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You can remote-control a real person in the Faroe Islands

Ever wanted to remote control a person?

Well now you can, through series of remote tours currently being conducted by the tourist board of the Faroe Islands. You don’t even need an account. Just show up at their website and click on the little controller, and they’ll walk around while you see what they do.

I saw the process for myself last night. Is it cute? Is it creepy? Yes. Yes, it is.

The introductory video is disarmingly wholesome, with director Guðrið Højgaard giving an appropriately solemn explanation of the background. The islands sensibly shut down on the 12th of March in response to the Covid-19 pandemic, and the country is reportedly now free of the virus.

But with international travel still a terrible idea, the tourism board found itself in a bit of a state right at the start of the season. Rather than create more traditional tour videos, they decided to reprogramme a person’s brain for our amusement, in a terrible experiment that surely heralds the tragic final epoch of human society.

There are some quality jumpers on display, mind.

That’s not very nice.

Participants are shown a live video feed from a helmet-mounted camera as the tour guide walks around, or sometimes steers a boat, or even a helicopter. Over the course of about an hour, viewers will take minute-long turns to ‘control’ the guide remotely with simple directional instructions, plus “run” and “jump” buttons. It is a cute idea and also somehow deeply sinister. It’s a bit like those old tv phone in games from when you were a kid, but you might see a nice bird and some rivers and learn something instead of watching Hugo the troll ignore your instructions and smack into a train.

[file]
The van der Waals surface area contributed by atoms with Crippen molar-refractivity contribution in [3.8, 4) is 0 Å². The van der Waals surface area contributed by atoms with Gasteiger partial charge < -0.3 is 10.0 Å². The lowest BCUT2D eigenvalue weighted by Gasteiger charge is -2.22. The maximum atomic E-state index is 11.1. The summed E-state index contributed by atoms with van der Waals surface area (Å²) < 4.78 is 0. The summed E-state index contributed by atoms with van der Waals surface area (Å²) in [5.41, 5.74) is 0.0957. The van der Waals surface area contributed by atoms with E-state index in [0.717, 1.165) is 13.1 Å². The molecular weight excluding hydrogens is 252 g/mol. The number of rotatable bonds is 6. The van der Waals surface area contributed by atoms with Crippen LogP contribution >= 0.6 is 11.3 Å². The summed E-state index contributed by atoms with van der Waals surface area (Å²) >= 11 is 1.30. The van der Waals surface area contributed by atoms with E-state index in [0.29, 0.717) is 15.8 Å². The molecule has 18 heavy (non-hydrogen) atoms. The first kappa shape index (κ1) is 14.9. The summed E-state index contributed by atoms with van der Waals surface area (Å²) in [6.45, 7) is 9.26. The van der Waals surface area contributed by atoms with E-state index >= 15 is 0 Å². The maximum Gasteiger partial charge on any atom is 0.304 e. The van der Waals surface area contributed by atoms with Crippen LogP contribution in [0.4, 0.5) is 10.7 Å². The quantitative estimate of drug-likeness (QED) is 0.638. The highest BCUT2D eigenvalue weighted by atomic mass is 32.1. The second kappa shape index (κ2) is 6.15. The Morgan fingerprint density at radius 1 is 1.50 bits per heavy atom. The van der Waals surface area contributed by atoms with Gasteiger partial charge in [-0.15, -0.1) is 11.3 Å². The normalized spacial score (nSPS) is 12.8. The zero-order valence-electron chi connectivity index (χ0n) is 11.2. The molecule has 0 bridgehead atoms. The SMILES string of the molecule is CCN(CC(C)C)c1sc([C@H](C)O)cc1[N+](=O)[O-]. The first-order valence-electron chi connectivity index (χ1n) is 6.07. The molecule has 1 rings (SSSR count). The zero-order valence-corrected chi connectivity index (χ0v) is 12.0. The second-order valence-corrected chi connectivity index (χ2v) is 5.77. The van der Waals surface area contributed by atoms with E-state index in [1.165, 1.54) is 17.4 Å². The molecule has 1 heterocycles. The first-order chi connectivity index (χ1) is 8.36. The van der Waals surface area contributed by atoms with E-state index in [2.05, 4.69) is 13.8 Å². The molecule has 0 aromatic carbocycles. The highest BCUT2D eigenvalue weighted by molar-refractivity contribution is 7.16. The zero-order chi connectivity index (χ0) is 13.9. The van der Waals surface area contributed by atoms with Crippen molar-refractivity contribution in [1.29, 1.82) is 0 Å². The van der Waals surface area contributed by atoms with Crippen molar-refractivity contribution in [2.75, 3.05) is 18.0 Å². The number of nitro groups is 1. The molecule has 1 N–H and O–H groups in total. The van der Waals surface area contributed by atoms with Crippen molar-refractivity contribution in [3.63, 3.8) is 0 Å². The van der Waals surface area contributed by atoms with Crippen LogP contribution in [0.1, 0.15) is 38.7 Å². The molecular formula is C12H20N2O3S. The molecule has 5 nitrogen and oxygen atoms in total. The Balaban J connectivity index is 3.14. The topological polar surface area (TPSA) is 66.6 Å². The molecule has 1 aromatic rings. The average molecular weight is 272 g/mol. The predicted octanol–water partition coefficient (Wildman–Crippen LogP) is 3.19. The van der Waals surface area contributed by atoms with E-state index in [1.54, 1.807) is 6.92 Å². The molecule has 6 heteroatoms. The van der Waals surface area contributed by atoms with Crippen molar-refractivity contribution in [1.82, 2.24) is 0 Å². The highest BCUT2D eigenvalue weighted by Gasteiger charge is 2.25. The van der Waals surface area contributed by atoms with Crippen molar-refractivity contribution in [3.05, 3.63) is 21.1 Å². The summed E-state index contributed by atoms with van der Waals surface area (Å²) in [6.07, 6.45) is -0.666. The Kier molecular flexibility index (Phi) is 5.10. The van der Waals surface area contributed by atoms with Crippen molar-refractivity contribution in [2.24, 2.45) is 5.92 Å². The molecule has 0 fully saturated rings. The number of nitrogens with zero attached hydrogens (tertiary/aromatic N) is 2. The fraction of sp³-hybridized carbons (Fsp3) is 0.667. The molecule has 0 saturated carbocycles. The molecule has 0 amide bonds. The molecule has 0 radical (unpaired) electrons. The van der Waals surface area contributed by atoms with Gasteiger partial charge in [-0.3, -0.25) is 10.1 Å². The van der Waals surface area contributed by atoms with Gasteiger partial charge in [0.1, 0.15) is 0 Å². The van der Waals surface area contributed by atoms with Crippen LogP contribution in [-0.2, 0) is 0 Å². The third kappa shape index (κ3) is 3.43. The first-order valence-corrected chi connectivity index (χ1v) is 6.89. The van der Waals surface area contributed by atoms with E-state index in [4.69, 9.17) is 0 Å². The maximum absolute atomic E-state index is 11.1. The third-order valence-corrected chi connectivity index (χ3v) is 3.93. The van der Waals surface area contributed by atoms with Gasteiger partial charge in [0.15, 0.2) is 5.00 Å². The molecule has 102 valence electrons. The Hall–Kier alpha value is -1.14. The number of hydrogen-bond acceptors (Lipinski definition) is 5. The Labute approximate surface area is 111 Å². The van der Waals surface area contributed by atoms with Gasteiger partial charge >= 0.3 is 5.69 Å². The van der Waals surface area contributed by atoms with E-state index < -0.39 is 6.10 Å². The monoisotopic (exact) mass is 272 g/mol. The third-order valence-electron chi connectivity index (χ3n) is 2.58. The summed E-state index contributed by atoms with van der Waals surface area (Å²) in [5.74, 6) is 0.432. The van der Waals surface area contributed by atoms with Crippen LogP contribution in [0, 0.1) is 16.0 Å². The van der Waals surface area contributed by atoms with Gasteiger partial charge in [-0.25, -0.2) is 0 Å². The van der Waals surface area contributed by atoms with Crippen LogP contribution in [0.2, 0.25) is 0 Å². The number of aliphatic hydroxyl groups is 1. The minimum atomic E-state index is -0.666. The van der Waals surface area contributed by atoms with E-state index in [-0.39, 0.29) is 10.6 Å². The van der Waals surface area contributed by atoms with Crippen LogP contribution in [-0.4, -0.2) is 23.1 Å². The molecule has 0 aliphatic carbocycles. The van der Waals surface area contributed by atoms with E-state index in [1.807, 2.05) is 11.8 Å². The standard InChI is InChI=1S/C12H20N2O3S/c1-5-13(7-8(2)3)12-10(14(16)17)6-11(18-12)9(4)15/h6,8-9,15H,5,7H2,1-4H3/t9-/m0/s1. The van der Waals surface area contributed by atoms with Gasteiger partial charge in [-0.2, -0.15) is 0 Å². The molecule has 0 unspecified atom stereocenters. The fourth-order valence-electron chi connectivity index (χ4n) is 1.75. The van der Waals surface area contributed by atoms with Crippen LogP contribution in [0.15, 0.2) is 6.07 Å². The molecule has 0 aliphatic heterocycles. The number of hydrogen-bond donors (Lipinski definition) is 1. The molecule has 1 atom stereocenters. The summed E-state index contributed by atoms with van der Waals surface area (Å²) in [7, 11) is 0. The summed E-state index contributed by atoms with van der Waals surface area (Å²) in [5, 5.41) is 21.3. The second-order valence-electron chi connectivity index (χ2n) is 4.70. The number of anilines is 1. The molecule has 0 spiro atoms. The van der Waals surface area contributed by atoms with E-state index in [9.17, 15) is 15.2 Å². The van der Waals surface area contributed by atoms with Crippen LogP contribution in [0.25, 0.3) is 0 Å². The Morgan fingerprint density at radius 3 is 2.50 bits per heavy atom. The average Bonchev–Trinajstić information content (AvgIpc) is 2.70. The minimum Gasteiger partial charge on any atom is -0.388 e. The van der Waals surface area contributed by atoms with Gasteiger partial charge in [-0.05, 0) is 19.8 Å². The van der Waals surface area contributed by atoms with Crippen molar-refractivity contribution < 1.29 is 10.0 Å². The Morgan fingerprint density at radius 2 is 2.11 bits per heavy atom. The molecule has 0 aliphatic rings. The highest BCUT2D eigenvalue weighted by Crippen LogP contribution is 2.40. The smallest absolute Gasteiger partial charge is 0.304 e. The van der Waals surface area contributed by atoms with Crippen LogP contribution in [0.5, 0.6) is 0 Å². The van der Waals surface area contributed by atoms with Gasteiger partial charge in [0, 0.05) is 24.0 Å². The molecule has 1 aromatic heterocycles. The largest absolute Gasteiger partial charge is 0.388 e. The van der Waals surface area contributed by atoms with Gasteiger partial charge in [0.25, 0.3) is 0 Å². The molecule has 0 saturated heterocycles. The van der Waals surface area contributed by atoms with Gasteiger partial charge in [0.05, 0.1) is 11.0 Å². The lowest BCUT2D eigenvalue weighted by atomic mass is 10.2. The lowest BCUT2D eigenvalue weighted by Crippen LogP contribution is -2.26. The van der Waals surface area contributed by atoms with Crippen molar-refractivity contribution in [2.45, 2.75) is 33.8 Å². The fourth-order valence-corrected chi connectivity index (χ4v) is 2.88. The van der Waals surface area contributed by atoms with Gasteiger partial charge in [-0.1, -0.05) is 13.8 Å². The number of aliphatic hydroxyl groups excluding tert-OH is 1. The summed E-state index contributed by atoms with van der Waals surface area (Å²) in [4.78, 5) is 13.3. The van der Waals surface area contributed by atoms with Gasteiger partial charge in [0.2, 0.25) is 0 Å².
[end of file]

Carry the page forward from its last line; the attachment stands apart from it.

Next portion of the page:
Alas, I have not seized control so far, as I met a full queue every time. But I did get to watch one live. The interface unfortunately blocks part of the screen, but the guide was a great sport, dispensing a regular stream of trivia and thoughts about the local area, history and wildlife during what must be a very distracting and frustrating way to run a tour. They even ran and jumped up some stony stairs, something any reasonable viewer would forgive them for refusing. “This is actually the perfect weather for a jog”, they volleyed at one point after someone did insist on hammering that run button. Solid “nice try m8” vibes there.

They’re pretty and pleasant tours, if you’re into that classic rainy and windswept North Atlantic feel. They’ve uploaded recordings of several past tours, and as far as I can tell, so far none of the guides have been forced to hurl themselves into a ravine or run around in a small circle for the full hour. They’re all playing it wrong!

The hint of intimacy about it feels surprisingly cosy.

You can have a go for yourself on the Remote Tourism website, and watch a selection of finished tours and some more information on the Visit Faroe Islands site. And to quote their own lovely sign off:

“We hope that visiting our remote islands through the eyes and body of a local can bring you joy and inspiration during these challenging times – and we, of course, hope to welcome you in person once you are free to travel again.”

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